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Newscripts

April 23, 2007
Volume 85, Number 17
p. 72

Earth Day Everyday

Yesterday was Earth Day, but Newscripts gathered a few environment-inspired tidbits that can also be kept in mind during the rest of the year.

Sarah Everts/C&EN

Let's start with the ECOHANGER. More than 3.5 billion wire clothes hangers are discarded annually in the U.S. alone. That's about 195 million lb of steel (the equivalent of 60,000 cars) that gets dumped into landfills each year, not to mention all the water and energy it took to process that steel into those useful clothes organizers.

The EcoHanger is made of 100% recycled and recyclable paper that holds up to the wear-and-tear of closet life for about two months. Oh, and the hangers are decorated with advertising that pays for the hanger itself.

"The key by-product of this advertising vehicle is that it is also critically important to our environment," says Bob Kantor, chief executive officer of Hanger Network, the producer of EcoHangers, in a statement. The hangers have been "supplied almost free of charge to registered dry cleaners" nationally for the past year, according to the company's website.

But there's more enviro-goodness! EcoHangers are made in U.S. plants and adhere to Environmental Protection Agency carbon emission and wastewater discharge standards, according to Hanger Network. Perhaps the popularity of this product will hang on for years to come.

ISTOCKPHOTO

And now, some healthy news about indoor air quality. Sorry tobacco smokers, but global momentum for going SMOKE FREE is picking up, according to a recent perspective article published in the New England Journal of Medicine by researchers at the Harvard University School of Public Health and the Association of European Cancer Leagues.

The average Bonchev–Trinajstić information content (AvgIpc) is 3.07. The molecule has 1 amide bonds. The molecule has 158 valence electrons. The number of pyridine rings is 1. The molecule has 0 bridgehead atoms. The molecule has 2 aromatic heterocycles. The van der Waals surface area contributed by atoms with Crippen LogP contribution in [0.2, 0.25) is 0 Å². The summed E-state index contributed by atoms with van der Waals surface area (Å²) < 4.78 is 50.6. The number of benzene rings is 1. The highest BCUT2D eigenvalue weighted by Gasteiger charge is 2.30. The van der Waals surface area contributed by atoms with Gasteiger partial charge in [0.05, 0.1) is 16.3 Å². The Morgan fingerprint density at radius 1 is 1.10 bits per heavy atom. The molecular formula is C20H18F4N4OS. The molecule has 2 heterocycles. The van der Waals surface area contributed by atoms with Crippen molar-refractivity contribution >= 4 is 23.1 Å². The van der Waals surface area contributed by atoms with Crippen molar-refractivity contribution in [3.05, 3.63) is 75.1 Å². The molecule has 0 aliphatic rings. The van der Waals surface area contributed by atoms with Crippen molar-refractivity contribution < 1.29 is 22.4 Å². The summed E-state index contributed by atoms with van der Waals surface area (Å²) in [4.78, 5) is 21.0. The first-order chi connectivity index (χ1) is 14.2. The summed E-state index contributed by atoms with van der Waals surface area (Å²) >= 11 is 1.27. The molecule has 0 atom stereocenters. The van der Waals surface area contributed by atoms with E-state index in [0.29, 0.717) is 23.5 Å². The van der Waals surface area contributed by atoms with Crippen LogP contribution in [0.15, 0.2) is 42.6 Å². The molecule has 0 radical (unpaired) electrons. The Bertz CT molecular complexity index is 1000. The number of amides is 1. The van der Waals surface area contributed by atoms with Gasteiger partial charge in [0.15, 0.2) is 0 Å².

"In short, the world has begun to reclaim clean air as the social norm," the authors write. They pinpoint Ireland's pioneering indoor smoking ban in 2004 as the weighty action that tipped the public health scales worldwide.

Susan Morrissey/C&EN
Environment: Keeping government green and air clean.

Numerous countries on several continents have followed suit. Currently, 17 U.S. states and most of Australia and Canada have smoke-free laws for public places. Score one (at last) for mounting scientific evidence about public health.

Finally, Washington, D.C., is familiar with colors like red, white, and blue, but the talk is getting "greener" these days. Some government buildings have already taken the plunge, and the behemoth U.S. CAPITOL and surrounding buildings will become more all-around environmentally friendly this year.

We're talking about more than just new compact fluorescent light bulbs for the millions of square feet involved. Last month, House Speaker Nancy Pelosi (D-Calif.) directed the House chief administrative officer to figure out how to "Green the Capitol," a plan which would include up-to-date industry standards, such as the Leadership in Energy & Environmental Design benchmarks, for green building and operating procedures.

The House Committee on Science & Technology got in on the discussion earlier this year. The main offices for the House Committee on Science & Technology are set to undergo renovations later this year, according to committee spokeswoman Alisha Prather.

The chief administrative officer is expected to have a preliminary report ready by the end of this month and a final report by June 30. No word on whether plans will include covering the Capitol's signature dome with solar panels, installing Mister Miser very low flow urinals in the bathrooms, or turning the National Mall into a tree farm in an attempt to offset emissions.



This week's column was written by Rachel Petkewich. Please send comments and suggestions to newscripts@acs.org.